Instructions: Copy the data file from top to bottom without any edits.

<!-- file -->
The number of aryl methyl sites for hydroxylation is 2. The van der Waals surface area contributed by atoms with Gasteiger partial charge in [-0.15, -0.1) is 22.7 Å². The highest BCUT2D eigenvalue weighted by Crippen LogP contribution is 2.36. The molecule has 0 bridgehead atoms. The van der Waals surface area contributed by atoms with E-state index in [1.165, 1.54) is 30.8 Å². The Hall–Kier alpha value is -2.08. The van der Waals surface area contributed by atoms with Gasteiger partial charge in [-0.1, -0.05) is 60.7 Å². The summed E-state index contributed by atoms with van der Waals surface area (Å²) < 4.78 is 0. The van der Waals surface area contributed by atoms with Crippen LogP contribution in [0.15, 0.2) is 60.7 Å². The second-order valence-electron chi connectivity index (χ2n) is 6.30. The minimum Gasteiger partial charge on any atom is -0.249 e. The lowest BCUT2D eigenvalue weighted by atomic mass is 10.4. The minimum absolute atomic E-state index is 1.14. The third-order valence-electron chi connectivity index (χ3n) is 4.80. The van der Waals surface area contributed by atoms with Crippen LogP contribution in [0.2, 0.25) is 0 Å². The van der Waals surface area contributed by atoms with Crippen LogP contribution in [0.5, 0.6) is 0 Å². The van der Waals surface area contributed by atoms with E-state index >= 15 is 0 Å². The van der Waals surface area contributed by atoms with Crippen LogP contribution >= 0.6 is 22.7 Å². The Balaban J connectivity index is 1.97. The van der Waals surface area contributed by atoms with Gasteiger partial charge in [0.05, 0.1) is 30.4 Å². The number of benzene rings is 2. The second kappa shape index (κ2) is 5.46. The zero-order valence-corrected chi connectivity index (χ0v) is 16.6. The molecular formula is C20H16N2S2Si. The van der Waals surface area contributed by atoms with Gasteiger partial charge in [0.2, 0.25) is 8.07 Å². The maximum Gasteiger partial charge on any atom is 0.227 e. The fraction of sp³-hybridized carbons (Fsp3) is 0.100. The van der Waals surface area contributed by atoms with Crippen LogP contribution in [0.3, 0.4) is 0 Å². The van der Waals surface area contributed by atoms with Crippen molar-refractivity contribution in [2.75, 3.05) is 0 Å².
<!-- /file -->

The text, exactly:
The number of aryl methyl sites for hydroxylation is 2. The van der Waals surface area contributed by atoms with Gasteiger partial charge in [-0.15, -0.1) is 22.7 Å². The highest BCUT2D eigenvalue weighted by Crippen LogP contribution is 2.36. The molecule has 0 bridgehead atoms. The van der Waals surface area contributed by atoms with E-state index in [1.165, 1.54) is 30.8 Å². The Hall–Kier alpha value is -2.08. The van der Waals surface area contributed by atoms with Gasteiger partial charge in [-0.1, -0.05) is 60.7 Å². The summed E-state index contributed by atoms with van der Waals surface area (Å²) < 4.78 is 0. The van der Waals surface area contributed by atoms with Crippen LogP contribution in [0.15, 0.2) is 60.7 Å². The second-order valence-electron chi connectivity index (χ2n) is 6.30. The minimum Gasteiger partial charge on any atom is -0.249 e. The lowest BCUT2D eigenvalue weighted by atomic mass is 10.4. The minimum absolute atomic E-state index is 1.14. The third-order valence-electron chi connectivity index (χ3n) is 4.80. The van der Waals surface area contributed by atoms with Crippen LogP contribution in [0.2, 0.25) is 0 Å². The van der Waals surface area contributed by atoms with Crippen LogP contribution in [0.5, 0.6) is 0 Å². The van der Waals surface area contributed by atoms with E-state index >= 15 is 0 Å². The van der Waals surface area contributed by atoms with Crippen LogP contribution >= 0.6 is 22.7 Å². The Balaban J connectivity index is 1.97. The van der Waals surface area contributed by atoms with Gasteiger partial charge in [0.05, 0.1) is 30.4 Å². The number of benzene rings is 2. The second kappa shape index (κ2) is 5.46. The zero-order valence-corrected chi connectivity index (χ0v) is 16.6. The molecular formula is C20H16N2S2Si. The van der Waals surface area contributed by atoms with Gasteiger partial charge in [0.2, 0.25) is 8.07 Å². The maximum Gasteiger partial charge on any atom is 0.227 e. The fraction of sp³-hybridized carbons (Fsp3) is 0.100. The van der Waals surface area contributed by atoms with Crippen LogP contribution in [0.3, 0.4) is 0 Å². The van der Waals surface area contributed by atoms with Crippen molar-refractivity contribution in [2.75, 3.05) is 0 Å².